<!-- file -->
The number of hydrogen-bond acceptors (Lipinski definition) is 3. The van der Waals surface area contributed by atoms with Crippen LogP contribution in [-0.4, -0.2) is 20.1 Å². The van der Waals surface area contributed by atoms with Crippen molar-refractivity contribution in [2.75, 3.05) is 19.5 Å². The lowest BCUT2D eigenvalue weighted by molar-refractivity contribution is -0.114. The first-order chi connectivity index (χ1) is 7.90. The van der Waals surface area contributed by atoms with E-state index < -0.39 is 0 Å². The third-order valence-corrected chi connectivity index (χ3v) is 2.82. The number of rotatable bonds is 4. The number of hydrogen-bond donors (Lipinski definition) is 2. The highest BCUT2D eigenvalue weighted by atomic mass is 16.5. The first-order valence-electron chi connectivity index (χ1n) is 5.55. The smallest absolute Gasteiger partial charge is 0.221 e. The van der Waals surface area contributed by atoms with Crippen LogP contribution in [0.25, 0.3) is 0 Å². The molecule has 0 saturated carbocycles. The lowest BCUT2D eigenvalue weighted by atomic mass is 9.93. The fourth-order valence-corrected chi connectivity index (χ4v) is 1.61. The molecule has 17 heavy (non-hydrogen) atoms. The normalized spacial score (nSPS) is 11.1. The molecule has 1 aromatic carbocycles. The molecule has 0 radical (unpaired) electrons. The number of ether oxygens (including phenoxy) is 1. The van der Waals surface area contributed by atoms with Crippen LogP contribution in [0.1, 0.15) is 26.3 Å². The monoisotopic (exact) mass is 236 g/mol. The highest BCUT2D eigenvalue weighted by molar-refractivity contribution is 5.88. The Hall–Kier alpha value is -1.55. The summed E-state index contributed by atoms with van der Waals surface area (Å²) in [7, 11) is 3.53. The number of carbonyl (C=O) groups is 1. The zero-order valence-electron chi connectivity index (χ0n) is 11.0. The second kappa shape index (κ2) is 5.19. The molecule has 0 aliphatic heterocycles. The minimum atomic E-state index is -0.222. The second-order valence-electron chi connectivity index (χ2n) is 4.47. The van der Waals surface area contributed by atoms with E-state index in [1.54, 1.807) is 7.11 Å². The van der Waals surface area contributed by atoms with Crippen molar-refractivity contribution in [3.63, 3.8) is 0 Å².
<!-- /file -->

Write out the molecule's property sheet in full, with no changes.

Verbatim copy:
The number of hydrogen-bond acceptors (Lipinski definition) is 3. The van der Waals surface area contributed by atoms with Crippen LogP contribution in [-0.4, -0.2) is 20.1 Å². The van der Waals surface area contributed by atoms with Crippen molar-refractivity contribution in [2.75, 3.05) is 19.5 Å². The lowest BCUT2D eigenvalue weighted by molar-refractivity contribution is -0.114. The first-order chi connectivity index (χ1) is 7.90. The van der Waals surface area contributed by atoms with E-state index < -0.39 is 0 Å². The third-order valence-corrected chi connectivity index (χ3v) is 2.82. The number of rotatable bonds is 4. The number of hydrogen-bond donors (Lipinski definition) is 2. The highest BCUT2D eigenvalue weighted by atomic mass is 16.5. The first-order valence-electron chi connectivity index (χ1n) is 5.55. The smallest absolute Gasteiger partial charge is 0.221 e. The van der Waals surface area contributed by atoms with Crippen LogP contribution in [0.25, 0.3) is 0 Å². The molecule has 0 saturated carbocycles. The lowest BCUT2D eigenvalue weighted by atomic mass is 9.93. The fourth-order valence-corrected chi connectivity index (χ4v) is 1.61. The molecule has 17 heavy (non-hydrogen) atoms. The normalized spacial score (nSPS) is 11.1. The molecule has 1 aromatic carbocycles. The molecule has 0 radical (unpaired) electrons. The number of ether oxygens (including phenoxy) is 1. The van der Waals surface area contributed by atoms with Crippen LogP contribution in [0.1, 0.15) is 26.3 Å². The monoisotopic (exact) mass is 236 g/mol. The highest BCUT2D eigenvalue weighted by molar-refractivity contribution is 5.88. The Hall–Kier alpha value is -1.55. The summed E-state index contributed by atoms with van der Waals surface area (Å²) in [7, 11) is 3.53. The number of carbonyl (C=O) groups is 1. The zero-order valence-electron chi connectivity index (χ0n) is 11.0. The second kappa shape index (κ2) is 5.19. The molecule has 0 aliphatic heterocycles. The minimum atomic E-state index is -0.222. The second-order valence-electron chi connectivity index (χ2n) is 4.47. The van der Waals surface area contributed by atoms with E-state index in [1.54, 1.807) is 7.11 Å². The van der Waals surface area contributed by atoms with Crippen molar-refractivity contribution in [3.63, 3.8) is 0 Å².